Survival Among Pancreaticoduodenectomy Patients Treated for Pancreatic Head Cancer <1 or 2 cm
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Size of primary tumor has implications for staging, imaging, and treatment of pancreatic head carcinomas. Limited data suggest that small tumor size is associated with better survival. The objective of this population study is to analyze characteristics and survival of patients with resected pancreatic head ductal carcinomas sized <1 and 2 cm.
Analysis of resected invasive pancreatic head ductal carcinomas captured within SEER Program from 1998 to 2008.
A total of 7,135 cases were analyzed with nodal metastases in 31, 55, and 67 % for subcentimeter, 1.1–2 cm, and >2 cm tumors, respectively. Median survival was longest for node-negative tumors (38, 26, 19 months for tumors measuring ≤1, 1.1–2, and >2 cm, respectively; p < 0.001) versus node-positive tumors (18, 19, 14 months, p < 0.001). In multivariate analysis, large tumor size was associated with higher risk of death (hazard ratio (HR) = 1.179 for tumors 1.1–2 cm, p = 0.152; HR = 1.665 for tumors >2 cm, p < 0.001).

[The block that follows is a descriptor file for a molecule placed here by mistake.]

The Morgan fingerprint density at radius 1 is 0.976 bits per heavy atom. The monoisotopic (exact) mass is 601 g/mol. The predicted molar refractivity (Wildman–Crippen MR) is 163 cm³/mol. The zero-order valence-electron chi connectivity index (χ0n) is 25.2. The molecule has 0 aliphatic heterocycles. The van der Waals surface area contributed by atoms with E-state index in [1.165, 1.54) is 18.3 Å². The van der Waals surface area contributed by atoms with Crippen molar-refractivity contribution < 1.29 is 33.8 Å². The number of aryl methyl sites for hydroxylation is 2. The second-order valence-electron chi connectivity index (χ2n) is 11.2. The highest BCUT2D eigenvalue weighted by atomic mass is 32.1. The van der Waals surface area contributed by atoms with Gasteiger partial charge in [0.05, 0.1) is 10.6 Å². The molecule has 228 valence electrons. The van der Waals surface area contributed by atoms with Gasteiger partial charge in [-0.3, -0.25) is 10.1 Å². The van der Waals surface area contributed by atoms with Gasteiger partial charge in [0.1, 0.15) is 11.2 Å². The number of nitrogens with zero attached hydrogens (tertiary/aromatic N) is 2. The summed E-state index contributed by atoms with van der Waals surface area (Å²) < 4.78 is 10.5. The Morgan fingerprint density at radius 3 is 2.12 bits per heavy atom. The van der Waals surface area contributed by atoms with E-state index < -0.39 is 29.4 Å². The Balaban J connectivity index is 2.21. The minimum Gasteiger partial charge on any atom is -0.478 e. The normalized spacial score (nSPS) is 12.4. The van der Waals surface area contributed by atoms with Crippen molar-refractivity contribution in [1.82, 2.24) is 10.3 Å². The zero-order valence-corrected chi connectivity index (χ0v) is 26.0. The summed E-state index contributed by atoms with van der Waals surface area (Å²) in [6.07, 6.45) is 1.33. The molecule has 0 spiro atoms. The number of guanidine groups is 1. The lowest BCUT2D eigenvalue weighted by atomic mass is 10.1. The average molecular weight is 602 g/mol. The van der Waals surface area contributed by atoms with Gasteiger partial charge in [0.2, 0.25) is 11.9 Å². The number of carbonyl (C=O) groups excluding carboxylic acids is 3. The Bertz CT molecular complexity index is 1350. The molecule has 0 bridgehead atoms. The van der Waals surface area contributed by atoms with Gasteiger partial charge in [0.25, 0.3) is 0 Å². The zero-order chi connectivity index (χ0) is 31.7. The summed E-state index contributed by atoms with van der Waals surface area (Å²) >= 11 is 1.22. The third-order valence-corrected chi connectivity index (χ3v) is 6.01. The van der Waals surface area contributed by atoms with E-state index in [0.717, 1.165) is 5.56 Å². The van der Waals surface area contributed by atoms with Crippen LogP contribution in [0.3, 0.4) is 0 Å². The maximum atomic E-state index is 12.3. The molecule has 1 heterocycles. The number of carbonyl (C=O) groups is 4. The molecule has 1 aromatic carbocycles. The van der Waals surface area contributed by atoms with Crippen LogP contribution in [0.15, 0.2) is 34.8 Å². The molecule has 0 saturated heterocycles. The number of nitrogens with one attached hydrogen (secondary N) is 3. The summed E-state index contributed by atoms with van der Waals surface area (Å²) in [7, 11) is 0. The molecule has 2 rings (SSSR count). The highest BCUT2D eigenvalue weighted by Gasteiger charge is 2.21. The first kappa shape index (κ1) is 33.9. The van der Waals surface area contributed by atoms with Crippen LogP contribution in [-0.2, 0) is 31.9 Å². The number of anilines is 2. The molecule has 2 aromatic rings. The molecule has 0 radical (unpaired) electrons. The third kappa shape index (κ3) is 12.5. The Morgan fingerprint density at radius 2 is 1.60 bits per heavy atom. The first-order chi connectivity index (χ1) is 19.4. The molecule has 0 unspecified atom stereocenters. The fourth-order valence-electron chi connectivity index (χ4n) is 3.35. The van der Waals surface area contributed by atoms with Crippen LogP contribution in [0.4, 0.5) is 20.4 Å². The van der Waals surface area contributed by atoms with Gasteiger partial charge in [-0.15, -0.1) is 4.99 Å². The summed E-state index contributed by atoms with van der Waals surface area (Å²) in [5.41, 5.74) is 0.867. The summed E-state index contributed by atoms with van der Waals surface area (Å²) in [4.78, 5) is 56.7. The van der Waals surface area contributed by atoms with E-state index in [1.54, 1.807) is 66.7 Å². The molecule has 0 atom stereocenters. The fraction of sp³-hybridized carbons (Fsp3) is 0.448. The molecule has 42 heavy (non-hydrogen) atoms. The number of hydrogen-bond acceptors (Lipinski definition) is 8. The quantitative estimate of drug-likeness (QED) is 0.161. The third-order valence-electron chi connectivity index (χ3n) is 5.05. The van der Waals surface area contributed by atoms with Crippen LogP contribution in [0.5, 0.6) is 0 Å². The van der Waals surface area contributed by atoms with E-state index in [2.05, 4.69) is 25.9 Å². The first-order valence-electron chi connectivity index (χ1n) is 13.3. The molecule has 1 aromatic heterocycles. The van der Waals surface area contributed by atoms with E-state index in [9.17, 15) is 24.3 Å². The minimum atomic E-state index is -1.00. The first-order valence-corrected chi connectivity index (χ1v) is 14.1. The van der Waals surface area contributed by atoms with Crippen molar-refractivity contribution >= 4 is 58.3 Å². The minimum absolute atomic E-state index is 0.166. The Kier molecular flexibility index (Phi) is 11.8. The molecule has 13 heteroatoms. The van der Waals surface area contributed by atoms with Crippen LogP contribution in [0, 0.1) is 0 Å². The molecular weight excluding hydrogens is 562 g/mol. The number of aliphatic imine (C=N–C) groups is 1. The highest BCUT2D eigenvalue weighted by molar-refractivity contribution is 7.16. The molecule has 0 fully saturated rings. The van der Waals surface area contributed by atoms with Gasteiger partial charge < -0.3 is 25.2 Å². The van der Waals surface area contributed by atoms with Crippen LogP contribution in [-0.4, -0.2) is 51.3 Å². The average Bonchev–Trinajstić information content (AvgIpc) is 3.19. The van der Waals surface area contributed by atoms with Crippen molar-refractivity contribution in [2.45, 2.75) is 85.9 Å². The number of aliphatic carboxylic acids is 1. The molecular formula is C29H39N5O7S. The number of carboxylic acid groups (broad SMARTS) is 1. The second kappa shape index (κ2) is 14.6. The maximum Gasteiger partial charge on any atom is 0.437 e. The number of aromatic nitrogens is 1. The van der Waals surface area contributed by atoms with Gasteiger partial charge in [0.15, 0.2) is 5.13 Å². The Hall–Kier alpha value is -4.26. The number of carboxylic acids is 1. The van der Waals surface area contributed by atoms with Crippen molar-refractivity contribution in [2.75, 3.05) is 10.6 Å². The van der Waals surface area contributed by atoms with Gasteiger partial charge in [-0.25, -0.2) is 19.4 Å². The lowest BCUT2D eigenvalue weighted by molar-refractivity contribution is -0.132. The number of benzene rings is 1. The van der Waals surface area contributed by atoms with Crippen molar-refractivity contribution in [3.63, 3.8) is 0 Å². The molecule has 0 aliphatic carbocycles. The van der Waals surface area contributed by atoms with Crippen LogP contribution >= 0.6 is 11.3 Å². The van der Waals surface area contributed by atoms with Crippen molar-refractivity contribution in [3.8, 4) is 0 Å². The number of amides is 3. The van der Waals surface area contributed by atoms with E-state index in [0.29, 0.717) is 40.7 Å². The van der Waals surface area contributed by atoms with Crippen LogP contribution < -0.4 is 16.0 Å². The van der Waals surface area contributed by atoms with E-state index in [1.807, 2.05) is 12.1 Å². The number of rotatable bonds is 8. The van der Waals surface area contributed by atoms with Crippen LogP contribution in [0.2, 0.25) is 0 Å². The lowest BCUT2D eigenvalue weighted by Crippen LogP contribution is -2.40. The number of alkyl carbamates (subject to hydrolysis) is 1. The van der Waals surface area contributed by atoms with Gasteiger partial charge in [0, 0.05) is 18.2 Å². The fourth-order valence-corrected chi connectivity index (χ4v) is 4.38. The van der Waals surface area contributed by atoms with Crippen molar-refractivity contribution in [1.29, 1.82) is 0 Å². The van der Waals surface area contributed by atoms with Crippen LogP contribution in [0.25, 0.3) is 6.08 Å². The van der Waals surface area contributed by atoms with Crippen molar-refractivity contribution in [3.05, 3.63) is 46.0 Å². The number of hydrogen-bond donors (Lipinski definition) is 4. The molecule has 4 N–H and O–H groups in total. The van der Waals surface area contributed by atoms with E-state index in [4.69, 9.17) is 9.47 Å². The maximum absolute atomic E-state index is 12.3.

Small pancreatic cancers have a poor prognosis and surprisingly high rate of nodal involvement; therefore, they cannot be considered early cancers. Size-based screening is unlikely to save lives with current treatment options.
There are no financial disclosures from any authors.
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